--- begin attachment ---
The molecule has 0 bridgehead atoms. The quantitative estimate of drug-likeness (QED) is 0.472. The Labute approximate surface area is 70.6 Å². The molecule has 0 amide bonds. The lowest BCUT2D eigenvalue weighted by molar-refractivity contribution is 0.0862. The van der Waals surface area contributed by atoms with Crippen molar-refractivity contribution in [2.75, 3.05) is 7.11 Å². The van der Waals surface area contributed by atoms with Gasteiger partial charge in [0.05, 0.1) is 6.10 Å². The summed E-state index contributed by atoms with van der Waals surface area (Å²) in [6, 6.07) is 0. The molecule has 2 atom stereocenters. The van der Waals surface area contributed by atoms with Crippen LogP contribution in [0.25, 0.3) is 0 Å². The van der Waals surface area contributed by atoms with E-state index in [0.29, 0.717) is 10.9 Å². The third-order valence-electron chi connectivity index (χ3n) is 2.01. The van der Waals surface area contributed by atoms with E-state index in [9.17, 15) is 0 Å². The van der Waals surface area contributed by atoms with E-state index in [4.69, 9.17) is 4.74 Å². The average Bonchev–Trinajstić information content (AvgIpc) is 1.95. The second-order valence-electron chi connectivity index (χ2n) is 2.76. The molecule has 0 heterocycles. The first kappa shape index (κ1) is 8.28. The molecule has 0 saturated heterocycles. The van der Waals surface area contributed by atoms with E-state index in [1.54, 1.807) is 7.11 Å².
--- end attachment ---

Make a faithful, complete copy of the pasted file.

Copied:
The molecule has 0 bridgehead atoms. The quantitative estimate of drug-likeness (QED) is 0.472. The Labute approximate surface area is 70.6 Å². The molecule has 0 amide bonds. The lowest BCUT2D eigenvalue weighted by molar-refractivity contribution is 0.0862. The van der Waals surface area contributed by atoms with Crippen molar-refractivity contribution in [2.75, 3.05) is 7.11 Å². The van der Waals surface area contributed by atoms with Gasteiger partial charge in [0.05, 0.1) is 6.10 Å². The summed E-state index contributed by atoms with van der Waals surface area (Å²) in [6, 6.07) is 0. The molecule has 2 atom stereocenters. The van der Waals surface area contributed by atoms with Crippen LogP contribution in [0.25, 0.3) is 0 Å². The van der Waals surface area contributed by atoms with E-state index in [0.29, 0.717) is 10.9 Å². The third-order valence-electron chi connectivity index (χ3n) is 2.01. The van der Waals surface area contributed by atoms with E-state index in [9.17, 15) is 0 Å². The van der Waals surface area contributed by atoms with E-state index in [4.69, 9.17) is 4.74 Å². The average Bonchev–Trinajstić information content (AvgIpc) is 1.95. The second-order valence-electron chi connectivity index (χ2n) is 2.76. The molecule has 0 heterocycles. The first kappa shape index (κ1) is 8.28. The molecule has 0 saturated heterocycles. The van der Waals surface area contributed by atoms with E-state index in [1.54, 1.807) is 7.11 Å².